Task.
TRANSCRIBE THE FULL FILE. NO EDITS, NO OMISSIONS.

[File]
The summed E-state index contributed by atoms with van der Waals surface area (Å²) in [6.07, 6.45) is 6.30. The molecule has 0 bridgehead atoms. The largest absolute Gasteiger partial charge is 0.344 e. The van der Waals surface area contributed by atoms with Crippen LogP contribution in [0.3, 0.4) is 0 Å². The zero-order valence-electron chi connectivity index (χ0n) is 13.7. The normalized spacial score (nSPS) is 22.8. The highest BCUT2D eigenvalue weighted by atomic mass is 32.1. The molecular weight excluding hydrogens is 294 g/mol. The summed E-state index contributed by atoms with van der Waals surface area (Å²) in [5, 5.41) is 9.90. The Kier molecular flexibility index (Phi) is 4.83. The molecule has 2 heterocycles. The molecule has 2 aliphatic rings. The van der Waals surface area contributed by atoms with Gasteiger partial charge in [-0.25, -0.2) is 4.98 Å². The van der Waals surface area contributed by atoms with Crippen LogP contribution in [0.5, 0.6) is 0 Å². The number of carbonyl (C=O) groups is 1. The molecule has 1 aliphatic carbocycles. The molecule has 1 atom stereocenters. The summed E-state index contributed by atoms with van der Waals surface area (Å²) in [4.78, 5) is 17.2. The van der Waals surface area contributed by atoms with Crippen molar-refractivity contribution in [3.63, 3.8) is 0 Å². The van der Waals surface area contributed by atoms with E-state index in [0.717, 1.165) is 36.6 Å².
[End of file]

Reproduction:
The summed E-state index contributed by atoms with van der Waals surface area (Å²) in [6.07, 6.45) is 6.30. The molecule has 0 bridgehead atoms. The largest absolute Gasteiger partial charge is 0.344 e. The van der Waals surface area contributed by atoms with Crippen LogP contribution in [0.3, 0.4) is 0 Å². The zero-order valence-electron chi connectivity index (χ0n) is 13.7. The normalized spacial score (nSPS) is 22.8. The highest BCUT2D eigenvalue weighted by atomic mass is 32.1. The molecular weight excluding hydrogens is 294 g/mol. The summed E-state index contributed by atoms with van der Waals surface area (Å²) in [5, 5.41) is 9.90. The Kier molecular flexibility index (Phi) is 4.83. The molecule has 2 heterocycles. The molecule has 2 aliphatic rings. The van der Waals surface area contributed by atoms with Gasteiger partial charge in [-0.25, -0.2) is 4.98 Å². The van der Waals surface area contributed by atoms with Crippen LogP contribution in [0.5, 0.6) is 0 Å². The number of carbonyl (C=O) groups is 1. The molecule has 1 aliphatic carbocycles. The molecule has 1 atom stereocenters. The summed E-state index contributed by atoms with van der Waals surface area (Å²) in [4.78, 5) is 17.2. The van der Waals surface area contributed by atoms with Crippen molar-refractivity contribution in [3.63, 3.8) is 0 Å². The van der Waals surface area contributed by atoms with E-state index in [0.717, 1.165) is 36.6 Å².